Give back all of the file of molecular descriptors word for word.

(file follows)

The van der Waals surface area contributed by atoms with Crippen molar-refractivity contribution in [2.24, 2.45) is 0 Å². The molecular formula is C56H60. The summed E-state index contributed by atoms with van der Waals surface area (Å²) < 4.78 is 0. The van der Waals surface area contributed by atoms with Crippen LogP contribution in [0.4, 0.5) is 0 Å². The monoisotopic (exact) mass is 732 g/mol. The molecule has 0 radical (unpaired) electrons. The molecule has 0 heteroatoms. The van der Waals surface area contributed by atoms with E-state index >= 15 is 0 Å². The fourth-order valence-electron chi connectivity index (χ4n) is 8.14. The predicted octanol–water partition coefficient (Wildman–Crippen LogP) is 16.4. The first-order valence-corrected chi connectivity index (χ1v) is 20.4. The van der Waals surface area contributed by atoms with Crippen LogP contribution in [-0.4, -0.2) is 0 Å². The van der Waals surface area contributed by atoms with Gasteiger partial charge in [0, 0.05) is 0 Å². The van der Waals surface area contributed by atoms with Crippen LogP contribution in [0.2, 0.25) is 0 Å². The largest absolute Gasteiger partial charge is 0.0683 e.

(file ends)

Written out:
The van der Waals surface area contributed by atoms with Crippen molar-refractivity contribution in [2.24, 2.45) is 0 Å². The molecular formula is C56H60. The summed E-state index contributed by atoms with van der Waals surface area (Å²) < 4.78 is 0. The van der Waals surface area contributed by atoms with Crippen LogP contribution in [0.4, 0.5) is 0 Å². The monoisotopic (exact) mass is 732 g/mol. The molecule has 0 radical (unpaired) electrons. The molecule has 0 heteroatoms. The van der Waals surface area contributed by atoms with E-state index >= 15 is 0 Å². The fourth-order valence-electron chi connectivity index (χ4n) is 8.14. The predicted octanol–water partition coefficient (Wildman–Crippen LogP) is 16.4. The first-order valence-corrected chi connectivity index (χ1v) is 20.4. The van der Waals surface area contributed by atoms with Crippen LogP contribution in [-0.4, -0.2) is 0 Å². The van der Waals surface area contributed by atoms with Gasteiger partial charge in [0, 0.05) is 0 Å². The van der Waals surface area contributed by atoms with Crippen LogP contribution in [0.2, 0.25) is 0 Å². The largest absolute Gasteiger partial charge is 0.0683 e.